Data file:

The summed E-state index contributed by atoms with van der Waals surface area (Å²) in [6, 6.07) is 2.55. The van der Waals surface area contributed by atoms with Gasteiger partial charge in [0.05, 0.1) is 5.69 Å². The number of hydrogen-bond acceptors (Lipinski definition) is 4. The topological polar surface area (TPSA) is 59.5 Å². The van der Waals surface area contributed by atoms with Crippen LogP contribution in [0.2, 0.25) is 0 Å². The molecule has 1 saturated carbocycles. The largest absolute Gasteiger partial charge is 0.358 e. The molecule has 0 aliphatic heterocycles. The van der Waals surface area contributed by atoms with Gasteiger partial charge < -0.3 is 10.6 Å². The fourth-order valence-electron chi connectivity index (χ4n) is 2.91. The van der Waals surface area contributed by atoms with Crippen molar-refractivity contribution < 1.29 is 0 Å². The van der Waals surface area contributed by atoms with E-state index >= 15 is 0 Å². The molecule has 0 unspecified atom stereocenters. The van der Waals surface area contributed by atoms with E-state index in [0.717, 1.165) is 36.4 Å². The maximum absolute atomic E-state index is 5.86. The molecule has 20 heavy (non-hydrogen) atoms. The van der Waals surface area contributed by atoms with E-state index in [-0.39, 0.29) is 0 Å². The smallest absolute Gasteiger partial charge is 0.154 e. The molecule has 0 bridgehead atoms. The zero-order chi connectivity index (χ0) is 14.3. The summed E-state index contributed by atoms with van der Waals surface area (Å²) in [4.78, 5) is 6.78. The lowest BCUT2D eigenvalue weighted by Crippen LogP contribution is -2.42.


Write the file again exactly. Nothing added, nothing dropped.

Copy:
The summed E-state index contributed by atoms with van der Waals surface area (Å²) in [6, 6.07) is 2.55. The van der Waals surface area contributed by atoms with Gasteiger partial charge in [0.05, 0.1) is 5.69 Å². The number of hydrogen-bond acceptors (Lipinski definition) is 4. The topological polar surface area (TPSA) is 59.5 Å². The van der Waals surface area contributed by atoms with Crippen LogP contribution in [0.2, 0.25) is 0 Å². The molecule has 1 saturated carbocycles. The largest absolute Gasteiger partial charge is 0.358 e. The molecule has 0 aliphatic heterocycles. The van der Waals surface area contributed by atoms with Gasteiger partial charge < -0.3 is 10.6 Å². The fourth-order valence-electron chi connectivity index (χ4n) is 2.91. The van der Waals surface area contributed by atoms with Crippen molar-refractivity contribution < 1.29 is 0 Å². The van der Waals surface area contributed by atoms with E-state index >= 15 is 0 Å². The molecule has 0 unspecified atom stereocenters. The van der Waals surface area contributed by atoms with E-state index in [0.717, 1.165) is 36.4 Å². The maximum absolute atomic E-state index is 5.86. The molecule has 20 heavy (non-hydrogen) atoms. The van der Waals surface area contributed by atoms with E-state index in [-0.39, 0.29) is 0 Å². The smallest absolute Gasteiger partial charge is 0.154 e. The molecule has 0 bridgehead atoms. The zero-order chi connectivity index (χ0) is 14.3. The summed E-state index contributed by atoms with van der Waals surface area (Å²) in [4.78, 5) is 6.78. The lowest BCUT2D eigenvalue weighted by Crippen LogP contribution is -2.42.